Marshall Faulk. The San Diego State star revolutionized the running back position during his 12-year NFL career. After five seasons in Indianapolis where he never averaged more than 4.1 yards per carry, Faulk teamed up with Dick Vermeil and Mike Martz in St. Louis and became an integral part of the "Greatest Show on Turf." In his first three years with the Rams, Faulk averaged 5.4 yards per carry, in addition to more than 1,600 receiving yards over that time. He ended his career with 12,279 yards rushing, 6,875 yards receiving and 136 touchdowns.

"This is pretty special -- this right here, these guys … I'm glad to be a part of it," Faulk said. "I want to thank God. And I want to thank God because this is football heaven."

Les Richter passed away in June 2010, but his legacy as a hard-hitting, game-defining player remains. At 6-3, 240 pounds, he was one of the most physical linebackers in the league during his nine-year career that began with the the Los Angeles Rams in 1954.

“It always puzzled me why Les was not in the Hall of Fame," said Hall of Famer Frank Gifford, who played against Richter in high school, college and the NFL. "He was a great, great player. I don’t know any linebacker in that era who even compares to him.”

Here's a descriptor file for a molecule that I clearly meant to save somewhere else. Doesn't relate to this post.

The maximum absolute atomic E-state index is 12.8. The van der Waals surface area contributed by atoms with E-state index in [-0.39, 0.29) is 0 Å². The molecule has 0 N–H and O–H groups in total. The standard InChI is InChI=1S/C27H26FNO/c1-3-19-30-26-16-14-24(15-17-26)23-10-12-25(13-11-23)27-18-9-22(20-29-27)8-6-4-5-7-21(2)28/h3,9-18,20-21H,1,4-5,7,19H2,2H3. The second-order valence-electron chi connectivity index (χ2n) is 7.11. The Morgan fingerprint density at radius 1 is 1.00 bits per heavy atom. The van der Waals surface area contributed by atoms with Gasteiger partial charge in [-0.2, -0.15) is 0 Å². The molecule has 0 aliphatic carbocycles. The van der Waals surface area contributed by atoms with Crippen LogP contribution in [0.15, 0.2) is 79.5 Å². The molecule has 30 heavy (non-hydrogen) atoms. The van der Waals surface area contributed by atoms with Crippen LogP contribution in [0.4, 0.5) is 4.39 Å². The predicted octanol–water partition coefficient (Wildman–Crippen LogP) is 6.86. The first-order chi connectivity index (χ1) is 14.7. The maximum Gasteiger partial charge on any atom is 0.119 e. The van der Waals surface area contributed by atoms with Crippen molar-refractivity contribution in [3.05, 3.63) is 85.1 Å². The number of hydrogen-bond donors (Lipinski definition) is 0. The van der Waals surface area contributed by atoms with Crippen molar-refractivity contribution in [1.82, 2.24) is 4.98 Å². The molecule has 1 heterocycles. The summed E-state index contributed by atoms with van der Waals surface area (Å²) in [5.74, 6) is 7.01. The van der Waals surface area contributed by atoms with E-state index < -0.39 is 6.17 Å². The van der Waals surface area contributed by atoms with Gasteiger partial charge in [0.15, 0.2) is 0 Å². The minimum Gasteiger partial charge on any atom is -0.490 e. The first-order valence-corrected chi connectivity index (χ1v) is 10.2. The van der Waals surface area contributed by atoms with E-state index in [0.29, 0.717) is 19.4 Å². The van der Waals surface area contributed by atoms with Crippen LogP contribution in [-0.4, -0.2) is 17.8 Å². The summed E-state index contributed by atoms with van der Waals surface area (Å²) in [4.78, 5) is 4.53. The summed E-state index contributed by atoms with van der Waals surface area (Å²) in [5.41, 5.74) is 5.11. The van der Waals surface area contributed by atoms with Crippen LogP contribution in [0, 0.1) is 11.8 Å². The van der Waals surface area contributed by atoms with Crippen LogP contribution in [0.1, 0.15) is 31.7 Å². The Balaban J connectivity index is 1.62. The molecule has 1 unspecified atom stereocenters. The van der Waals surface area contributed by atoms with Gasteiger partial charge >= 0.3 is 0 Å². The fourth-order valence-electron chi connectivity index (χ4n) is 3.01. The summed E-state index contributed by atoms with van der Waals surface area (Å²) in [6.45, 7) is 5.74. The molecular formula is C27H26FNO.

Deion Sanders. In the second-most emotional speech of the night, Sanders was funny, poignant and passionate.

Deion is widely considered the best cover cornerback in NFL history and his first-ballot enshrinement is a testament to his effect on the position and the game during a 14-year career.

"I appreciate this game so much," Sanders said Saturday. "...This game taught me so much about people, about focus, about sacrifice."

Sanders also addressed the doubters who said he wasn't much of a tackler during his NFL career.

"Some of my critics say, 'You know, Prime didn't tackle.' I want to respond to that publicly, because that affects me, that bothers me. …Since 1989 I've tackled every bill my mama has every given me. Haven't missed one. The next time they say 'Prime didn't tackle.' Let them know 'Yes he did.'"